Balancing due process with the academic community’s right to know is no easy task, but critics say more could be done to weed out bad actors.
SOMETIME AFTER 2010 — he isn’t exactly sure when — Richard Miller, a professor of pathology at the University of Michigan in Ann Arbor, looked up a former faculty member who had worked in his lab on the popular government research database, Medline. When he saw that the researcher, Ricky Malhotra, was publishing new work out of the University of Chicago, Miller said he was “surprised and upset.” That’s because he knew something about Malhotra that he bet Malhotra’s new employers didn’t.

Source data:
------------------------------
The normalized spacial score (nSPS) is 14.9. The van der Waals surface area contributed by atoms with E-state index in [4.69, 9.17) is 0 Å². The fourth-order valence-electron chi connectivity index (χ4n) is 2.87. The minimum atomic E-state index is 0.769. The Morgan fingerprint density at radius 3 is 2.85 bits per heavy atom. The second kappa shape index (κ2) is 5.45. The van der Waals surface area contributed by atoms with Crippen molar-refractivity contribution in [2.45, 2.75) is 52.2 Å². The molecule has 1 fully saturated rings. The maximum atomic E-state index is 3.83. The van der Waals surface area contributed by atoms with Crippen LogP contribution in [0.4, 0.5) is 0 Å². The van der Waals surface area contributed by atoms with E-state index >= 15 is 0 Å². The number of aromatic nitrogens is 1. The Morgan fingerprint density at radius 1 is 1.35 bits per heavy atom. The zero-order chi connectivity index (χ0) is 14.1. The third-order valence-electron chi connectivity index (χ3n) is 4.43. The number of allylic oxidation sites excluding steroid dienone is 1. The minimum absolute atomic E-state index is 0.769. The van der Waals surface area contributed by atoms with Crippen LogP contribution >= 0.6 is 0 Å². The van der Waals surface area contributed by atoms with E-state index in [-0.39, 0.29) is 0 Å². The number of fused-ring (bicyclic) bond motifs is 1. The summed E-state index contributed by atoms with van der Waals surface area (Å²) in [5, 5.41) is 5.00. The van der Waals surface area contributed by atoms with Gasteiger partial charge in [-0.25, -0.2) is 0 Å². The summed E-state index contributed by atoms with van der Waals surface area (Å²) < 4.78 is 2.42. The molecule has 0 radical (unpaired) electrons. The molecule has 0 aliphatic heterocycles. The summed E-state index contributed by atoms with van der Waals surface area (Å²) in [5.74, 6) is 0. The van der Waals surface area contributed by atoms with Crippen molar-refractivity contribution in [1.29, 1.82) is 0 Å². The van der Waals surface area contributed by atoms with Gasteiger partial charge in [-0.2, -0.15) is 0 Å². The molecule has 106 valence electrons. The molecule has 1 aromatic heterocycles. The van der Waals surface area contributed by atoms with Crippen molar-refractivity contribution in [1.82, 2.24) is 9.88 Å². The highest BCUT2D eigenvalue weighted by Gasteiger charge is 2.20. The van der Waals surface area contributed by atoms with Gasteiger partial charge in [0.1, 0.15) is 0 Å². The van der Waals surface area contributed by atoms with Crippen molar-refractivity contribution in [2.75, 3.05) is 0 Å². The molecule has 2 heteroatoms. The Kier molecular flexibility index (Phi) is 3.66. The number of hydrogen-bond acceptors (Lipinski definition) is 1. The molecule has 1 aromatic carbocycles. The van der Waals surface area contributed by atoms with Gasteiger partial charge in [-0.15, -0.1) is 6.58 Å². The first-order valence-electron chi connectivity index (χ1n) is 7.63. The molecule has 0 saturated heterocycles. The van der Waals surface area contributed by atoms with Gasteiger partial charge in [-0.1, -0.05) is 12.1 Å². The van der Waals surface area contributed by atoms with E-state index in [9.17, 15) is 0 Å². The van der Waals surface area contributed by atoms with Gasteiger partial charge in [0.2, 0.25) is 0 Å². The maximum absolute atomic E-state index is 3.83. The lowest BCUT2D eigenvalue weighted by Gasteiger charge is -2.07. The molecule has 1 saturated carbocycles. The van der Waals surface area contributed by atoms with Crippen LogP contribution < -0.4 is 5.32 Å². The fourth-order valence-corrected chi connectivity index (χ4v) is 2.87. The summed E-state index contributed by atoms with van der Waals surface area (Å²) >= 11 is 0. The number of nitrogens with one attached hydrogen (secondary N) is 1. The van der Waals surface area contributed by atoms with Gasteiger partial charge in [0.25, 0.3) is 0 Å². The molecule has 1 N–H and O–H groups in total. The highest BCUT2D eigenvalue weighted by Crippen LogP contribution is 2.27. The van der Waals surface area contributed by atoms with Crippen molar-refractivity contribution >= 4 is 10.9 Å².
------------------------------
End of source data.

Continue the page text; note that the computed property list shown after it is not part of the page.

The issues at play here are far from easy, especially during an active investigation where the guilt of a person hasn’t been determined, but the damage (and for some areas of research the very real peril to the community) should prompt a discussion of what to do when a cheat/bad researcher changes institution.
But no one called Miller, and now that he knew Malhotra was conducting research at another institution, he was torn. On the one hand, he thought “it would be good for the scientific community to call the University of Chicago and tell them what was going on,” Miller said. At the same time, the University of Michigan was still conducting an investigation of Malhotra’s misdeeds there, and that investigation was confidential. “I wasn’t sure,” Miller said, “how to reconcile those two separate obligations.”